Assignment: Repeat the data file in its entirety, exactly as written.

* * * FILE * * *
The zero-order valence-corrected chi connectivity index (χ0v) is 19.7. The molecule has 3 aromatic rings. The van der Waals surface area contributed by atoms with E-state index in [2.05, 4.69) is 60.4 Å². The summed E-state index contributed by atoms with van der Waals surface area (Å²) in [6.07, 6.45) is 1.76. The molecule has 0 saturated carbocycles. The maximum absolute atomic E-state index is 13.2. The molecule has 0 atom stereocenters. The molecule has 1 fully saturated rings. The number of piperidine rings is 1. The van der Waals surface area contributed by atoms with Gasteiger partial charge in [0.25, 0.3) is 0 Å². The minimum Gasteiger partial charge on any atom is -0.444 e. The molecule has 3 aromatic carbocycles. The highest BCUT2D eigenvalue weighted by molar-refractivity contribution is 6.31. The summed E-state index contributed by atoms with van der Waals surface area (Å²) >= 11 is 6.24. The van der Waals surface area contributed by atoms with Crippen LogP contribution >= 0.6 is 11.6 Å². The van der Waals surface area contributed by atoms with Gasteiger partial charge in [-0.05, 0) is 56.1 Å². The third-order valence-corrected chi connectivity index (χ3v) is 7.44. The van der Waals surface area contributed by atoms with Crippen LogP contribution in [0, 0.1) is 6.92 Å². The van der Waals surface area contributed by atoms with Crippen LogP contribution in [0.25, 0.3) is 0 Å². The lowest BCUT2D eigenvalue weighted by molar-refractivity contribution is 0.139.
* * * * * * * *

The zero-order valence-corrected chi connectivity index (χ0v) is 19.7. The molecule has 3 aromatic rings. The van der Waals surface area contributed by atoms with E-state index in [2.05, 4.69) is 60.4 Å². The summed E-state index contributed by atoms with van der Waals surface area (Å²) in [6.07, 6.45) is 1.76. The molecule has 0 saturated carbocycles. The maximum absolute atomic E-state index is 13.2. The molecule has 0 atom stereocenters. The molecule has 1 fully saturated rings. The number of piperidine rings is 1. The van der Waals surface area contributed by atoms with Gasteiger partial charge in [0.25, 0.3) is 0 Å². The minimum Gasteiger partial charge on any atom is -0.444 e. The molecule has 3 aromatic carbocycles. The highest BCUT2D eigenvalue weighted by molar-refractivity contribution is 6.31. The summed E-state index contributed by atoms with van der Waals surface area (Å²) >= 11 is 6.24. The van der Waals surface area contributed by atoms with Crippen LogP contribution >= 0.6 is 11.6 Å². The van der Waals surface area contributed by atoms with Gasteiger partial charge in [-0.05, 0) is 56.1 Å². The third-order valence-corrected chi connectivity index (χ3v) is 7.44. The van der Waals surface area contributed by atoms with Crippen LogP contribution in [0, 0.1) is 6.92 Å². The van der Waals surface area contributed by atoms with Crippen LogP contribution in [0.25, 0.3) is 0 Å². The lowest BCUT2D eigenvalue weighted by molar-refractivity contribution is 0.139.